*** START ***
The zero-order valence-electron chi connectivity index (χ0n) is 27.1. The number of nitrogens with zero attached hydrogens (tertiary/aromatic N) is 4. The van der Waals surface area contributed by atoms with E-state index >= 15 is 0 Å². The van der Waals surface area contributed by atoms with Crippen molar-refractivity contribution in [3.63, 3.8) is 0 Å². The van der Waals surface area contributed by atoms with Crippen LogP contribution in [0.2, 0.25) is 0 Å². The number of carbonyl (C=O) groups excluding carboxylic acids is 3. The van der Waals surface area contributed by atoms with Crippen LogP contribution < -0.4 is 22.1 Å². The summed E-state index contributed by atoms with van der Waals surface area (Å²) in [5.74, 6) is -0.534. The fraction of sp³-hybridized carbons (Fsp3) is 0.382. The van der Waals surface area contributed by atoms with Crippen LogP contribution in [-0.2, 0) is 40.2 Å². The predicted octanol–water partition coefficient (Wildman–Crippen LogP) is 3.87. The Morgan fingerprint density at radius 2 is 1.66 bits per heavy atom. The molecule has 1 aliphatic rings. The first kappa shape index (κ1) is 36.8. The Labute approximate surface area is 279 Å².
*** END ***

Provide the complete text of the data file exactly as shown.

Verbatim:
The zero-order valence-electron chi connectivity index (χ0n) is 27.1. The number of nitrogens with zero attached hydrogens (tertiary/aromatic N) is 4. The van der Waals surface area contributed by atoms with E-state index >= 15 is 0 Å². The van der Waals surface area contributed by atoms with Crippen molar-refractivity contribution in [3.63, 3.8) is 0 Å². The van der Waals surface area contributed by atoms with Crippen LogP contribution in [0.2, 0.25) is 0 Å². The number of carbonyl (C=O) groups excluding carboxylic acids is 3. The van der Waals surface area contributed by atoms with Crippen LogP contribution < -0.4 is 22.1 Å². The summed E-state index contributed by atoms with van der Waals surface area (Å²) in [5.74, 6) is -0.534. The fraction of sp³-hybridized carbons (Fsp3) is 0.382. The van der Waals surface area contributed by atoms with Crippen LogP contribution in [-0.2, 0) is 40.2 Å². The predicted octanol–water partition coefficient (Wildman–Crippen LogP) is 3.87. The Morgan fingerprint density at radius 2 is 1.66 bits per heavy atom. The molecule has 1 aliphatic rings. The first kappa shape index (κ1) is 36.8. The Labute approximate surface area is 279 Å².